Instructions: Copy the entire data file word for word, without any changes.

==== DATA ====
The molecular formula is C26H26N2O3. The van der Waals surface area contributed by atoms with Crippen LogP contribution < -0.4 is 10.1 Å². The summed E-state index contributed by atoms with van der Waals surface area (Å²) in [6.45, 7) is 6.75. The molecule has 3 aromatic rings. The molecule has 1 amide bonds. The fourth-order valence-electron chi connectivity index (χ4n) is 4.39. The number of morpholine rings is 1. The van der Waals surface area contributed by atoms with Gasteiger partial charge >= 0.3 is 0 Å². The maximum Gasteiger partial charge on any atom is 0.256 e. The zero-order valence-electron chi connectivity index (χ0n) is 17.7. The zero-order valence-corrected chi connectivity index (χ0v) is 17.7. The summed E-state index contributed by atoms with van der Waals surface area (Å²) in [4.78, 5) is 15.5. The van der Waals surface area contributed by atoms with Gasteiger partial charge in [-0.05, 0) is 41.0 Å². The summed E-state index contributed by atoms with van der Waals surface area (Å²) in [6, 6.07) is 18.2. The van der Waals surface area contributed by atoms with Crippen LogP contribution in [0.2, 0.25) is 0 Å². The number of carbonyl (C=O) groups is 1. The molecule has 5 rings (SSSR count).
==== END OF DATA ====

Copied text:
The molecular formula is C26H26N2O3. The van der Waals surface area contributed by atoms with Crippen LogP contribution < -0.4 is 10.1 Å². The summed E-state index contributed by atoms with van der Waals surface area (Å²) in [6.45, 7) is 6.75. The molecule has 3 aromatic rings. The molecule has 1 amide bonds. The fourth-order valence-electron chi connectivity index (χ4n) is 4.39. The number of morpholine rings is 1. The van der Waals surface area contributed by atoms with Gasteiger partial charge >= 0.3 is 0 Å². The maximum Gasteiger partial charge on any atom is 0.256 e. The zero-order valence-electron chi connectivity index (χ0n) is 17.7. The zero-order valence-corrected chi connectivity index (χ0v) is 17.7. The summed E-state index contributed by atoms with van der Waals surface area (Å²) in [4.78, 5) is 15.5. The van der Waals surface area contributed by atoms with Gasteiger partial charge in [-0.05, 0) is 41.0 Å². The summed E-state index contributed by atoms with van der Waals surface area (Å²) in [6, 6.07) is 18.2. The van der Waals surface area contributed by atoms with Crippen LogP contribution in [0.2, 0.25) is 0 Å². The number of carbonyl (C=O) groups is 1. The molecule has 5 rings (SSSR count).